Americans, on the other hand, are generally offended by the notion of the State creating or controlling their churches, or that their churches would be subordinate to the State. However, this is exactly what has occurred in recent years as a direct result of churches incorporating and seeking a 501c3 status -- they have become State-Churches.
A free-church is a church that is truly separate, independent and autonomous from the State. It is established by a local body of Christian believers, or chartered or "planted" by another church body or denomination, without the permission or sanction of the State. The only "sovereign" of the free-church is the Lord Jesus Christ. A free-church cannot incorporate, it cannot seek a 501c3 status, it cannot become a tax collector for the State (withholding agent), it cannot accept government-issued tax numbers (EIN).
The term "free-church" was widely used by the American colonists. It was not a term that they coined, but one which they inherited from their fathers and forebears such as the Scottish Covenanters, and the "non-conformist" English clergy, both of whom fled the persecutions of the Anglican State-Church and it's "sovereign head" the British monarchy.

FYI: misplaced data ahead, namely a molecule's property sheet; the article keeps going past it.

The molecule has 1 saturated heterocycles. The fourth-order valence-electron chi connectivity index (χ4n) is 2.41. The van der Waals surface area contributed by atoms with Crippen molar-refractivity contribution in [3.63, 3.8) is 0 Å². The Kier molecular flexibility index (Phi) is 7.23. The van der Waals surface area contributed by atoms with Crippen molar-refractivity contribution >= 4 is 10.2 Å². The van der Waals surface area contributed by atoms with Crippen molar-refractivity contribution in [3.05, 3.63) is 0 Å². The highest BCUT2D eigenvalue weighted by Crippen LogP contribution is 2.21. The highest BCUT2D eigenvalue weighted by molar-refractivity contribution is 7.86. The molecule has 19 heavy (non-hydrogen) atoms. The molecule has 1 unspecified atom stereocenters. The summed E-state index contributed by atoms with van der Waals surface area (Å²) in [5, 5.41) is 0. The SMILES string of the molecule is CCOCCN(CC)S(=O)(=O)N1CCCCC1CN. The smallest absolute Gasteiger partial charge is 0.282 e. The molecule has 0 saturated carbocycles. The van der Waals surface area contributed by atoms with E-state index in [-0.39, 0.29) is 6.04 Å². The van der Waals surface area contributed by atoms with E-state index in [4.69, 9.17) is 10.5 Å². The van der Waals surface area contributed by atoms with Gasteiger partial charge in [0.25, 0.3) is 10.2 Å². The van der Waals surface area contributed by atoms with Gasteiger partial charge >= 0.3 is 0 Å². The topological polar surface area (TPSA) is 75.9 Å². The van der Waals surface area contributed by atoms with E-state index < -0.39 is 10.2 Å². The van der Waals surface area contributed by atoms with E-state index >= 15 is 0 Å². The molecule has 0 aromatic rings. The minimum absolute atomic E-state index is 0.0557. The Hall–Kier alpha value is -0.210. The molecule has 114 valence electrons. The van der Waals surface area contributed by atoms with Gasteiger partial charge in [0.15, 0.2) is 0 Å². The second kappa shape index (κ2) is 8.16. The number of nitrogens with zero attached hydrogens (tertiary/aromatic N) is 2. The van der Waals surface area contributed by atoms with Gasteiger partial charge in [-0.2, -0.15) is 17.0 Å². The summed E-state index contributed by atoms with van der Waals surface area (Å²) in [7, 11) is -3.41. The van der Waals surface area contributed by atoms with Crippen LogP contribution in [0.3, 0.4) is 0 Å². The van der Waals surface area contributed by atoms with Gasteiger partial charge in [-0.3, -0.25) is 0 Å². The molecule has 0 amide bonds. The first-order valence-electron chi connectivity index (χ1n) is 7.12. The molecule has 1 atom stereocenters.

Even after American independence there continued to be Christians who fled the religious persecution of their State-Church systems for the freedom of religion America offered them. They too often used the term "free-church" to describe the churches they organized. Such an example of this would be the Evangelical Free Church, which was founded by a group of Scandinavians who settled in America in the mid-nineteenth century.
Tragically, the Evangelical Free Church In America today has become a "Free Church" in name only. By incorporating and becoming a 501c3 they, some years ago, decided to abandon those principles that their Swedish, Danish and Norwegian forefathers endured great persecution for.